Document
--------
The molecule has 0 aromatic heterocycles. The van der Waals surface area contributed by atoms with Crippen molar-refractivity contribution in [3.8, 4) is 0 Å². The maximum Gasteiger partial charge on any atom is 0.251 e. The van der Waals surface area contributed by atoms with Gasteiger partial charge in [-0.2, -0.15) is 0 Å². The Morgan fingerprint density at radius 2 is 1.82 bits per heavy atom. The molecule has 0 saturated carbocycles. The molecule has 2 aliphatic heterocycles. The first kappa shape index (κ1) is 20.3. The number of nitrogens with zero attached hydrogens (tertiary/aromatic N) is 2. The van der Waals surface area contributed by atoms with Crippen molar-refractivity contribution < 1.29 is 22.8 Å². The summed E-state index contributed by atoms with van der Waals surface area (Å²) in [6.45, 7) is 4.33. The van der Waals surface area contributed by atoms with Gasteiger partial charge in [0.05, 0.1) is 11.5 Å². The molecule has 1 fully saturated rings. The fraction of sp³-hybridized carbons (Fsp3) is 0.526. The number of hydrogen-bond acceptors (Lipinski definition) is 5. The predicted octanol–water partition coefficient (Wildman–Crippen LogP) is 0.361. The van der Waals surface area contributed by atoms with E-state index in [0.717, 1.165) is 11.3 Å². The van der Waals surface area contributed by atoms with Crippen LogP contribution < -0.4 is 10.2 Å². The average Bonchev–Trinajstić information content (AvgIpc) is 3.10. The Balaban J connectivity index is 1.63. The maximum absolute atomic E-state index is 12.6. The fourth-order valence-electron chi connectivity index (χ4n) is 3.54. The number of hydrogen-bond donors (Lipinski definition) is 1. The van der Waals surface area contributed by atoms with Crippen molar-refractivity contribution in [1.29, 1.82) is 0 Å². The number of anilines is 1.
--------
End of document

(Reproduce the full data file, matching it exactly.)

The molecule has 0 aromatic heterocycles. The van der Waals surface area contributed by atoms with Crippen molar-refractivity contribution in [3.8, 4) is 0 Å². The maximum Gasteiger partial charge on any atom is 0.251 e. The van der Waals surface area contributed by atoms with Gasteiger partial charge in [-0.2, -0.15) is 0 Å². The Morgan fingerprint density at radius 2 is 1.82 bits per heavy atom. The molecule has 0 saturated carbocycles. The molecule has 2 aliphatic heterocycles. The first kappa shape index (κ1) is 20.3. The number of nitrogens with zero attached hydrogens (tertiary/aromatic N) is 2. The van der Waals surface area contributed by atoms with Crippen molar-refractivity contribution < 1.29 is 22.8 Å². The summed E-state index contributed by atoms with van der Waals surface area (Å²) in [6.45, 7) is 4.33. The van der Waals surface area contributed by atoms with Gasteiger partial charge in [0.05, 0.1) is 11.5 Å². The molecule has 1 fully saturated rings. The fraction of sp³-hybridized carbons (Fsp3) is 0.526. The number of hydrogen-bond acceptors (Lipinski definition) is 5. The predicted octanol–water partition coefficient (Wildman–Crippen LogP) is 0.361. The van der Waals surface area contributed by atoms with E-state index in [0.717, 1.165) is 11.3 Å². The van der Waals surface area contributed by atoms with Crippen LogP contribution < -0.4 is 10.2 Å². The average Bonchev–Trinajstić information content (AvgIpc) is 3.10. The Balaban J connectivity index is 1.63. The maximum absolute atomic E-state index is 12.6. The fourth-order valence-electron chi connectivity index (χ4n) is 3.54. The number of hydrogen-bond donors (Lipinski definition) is 1. The van der Waals surface area contributed by atoms with Crippen molar-refractivity contribution in [1.29, 1.82) is 0 Å². The number of anilines is 1.